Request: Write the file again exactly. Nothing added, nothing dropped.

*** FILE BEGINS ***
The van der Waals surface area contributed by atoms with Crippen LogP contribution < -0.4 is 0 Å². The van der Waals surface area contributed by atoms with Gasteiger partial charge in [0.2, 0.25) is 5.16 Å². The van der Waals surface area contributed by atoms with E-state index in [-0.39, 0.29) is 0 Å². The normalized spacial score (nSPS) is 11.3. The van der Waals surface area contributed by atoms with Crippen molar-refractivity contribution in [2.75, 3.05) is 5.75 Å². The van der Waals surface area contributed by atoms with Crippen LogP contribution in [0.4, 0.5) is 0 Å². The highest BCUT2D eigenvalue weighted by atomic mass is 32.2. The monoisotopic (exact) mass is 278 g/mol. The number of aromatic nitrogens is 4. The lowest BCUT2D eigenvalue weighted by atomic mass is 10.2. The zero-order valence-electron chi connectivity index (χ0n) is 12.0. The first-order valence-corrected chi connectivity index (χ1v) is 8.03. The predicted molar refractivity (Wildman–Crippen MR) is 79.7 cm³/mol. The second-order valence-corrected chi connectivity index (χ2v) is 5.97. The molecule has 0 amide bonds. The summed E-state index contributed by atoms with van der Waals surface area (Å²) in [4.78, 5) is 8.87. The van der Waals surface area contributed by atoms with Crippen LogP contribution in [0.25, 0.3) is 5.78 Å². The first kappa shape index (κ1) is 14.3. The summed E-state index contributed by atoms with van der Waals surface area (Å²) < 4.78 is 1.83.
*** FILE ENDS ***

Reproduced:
The van der Waals surface area contributed by atoms with Crippen LogP contribution < -0.4 is 0 Å². The van der Waals surface area contributed by atoms with Gasteiger partial charge in [0.2, 0.25) is 5.16 Å². The van der Waals surface area contributed by atoms with E-state index in [-0.39, 0.29) is 0 Å². The normalized spacial score (nSPS) is 11.3. The van der Waals surface area contributed by atoms with Crippen molar-refractivity contribution in [2.75, 3.05) is 5.75 Å². The van der Waals surface area contributed by atoms with Crippen LogP contribution in [0.4, 0.5) is 0 Å². The highest BCUT2D eigenvalue weighted by atomic mass is 32.2. The monoisotopic (exact) mass is 278 g/mol. The number of aromatic nitrogens is 4. The lowest BCUT2D eigenvalue weighted by atomic mass is 10.2. The zero-order valence-electron chi connectivity index (χ0n) is 12.0. The first-order valence-corrected chi connectivity index (χ1v) is 8.03. The predicted molar refractivity (Wildman–Crippen MR) is 79.7 cm³/mol. The second-order valence-corrected chi connectivity index (χ2v) is 5.97. The molecule has 0 amide bonds. The summed E-state index contributed by atoms with van der Waals surface area (Å²) in [4.78, 5) is 8.87. The van der Waals surface area contributed by atoms with Crippen LogP contribution in [0.25, 0.3) is 5.78 Å². The first kappa shape index (κ1) is 14.3. The summed E-state index contributed by atoms with van der Waals surface area (Å²) < 4.78 is 1.83.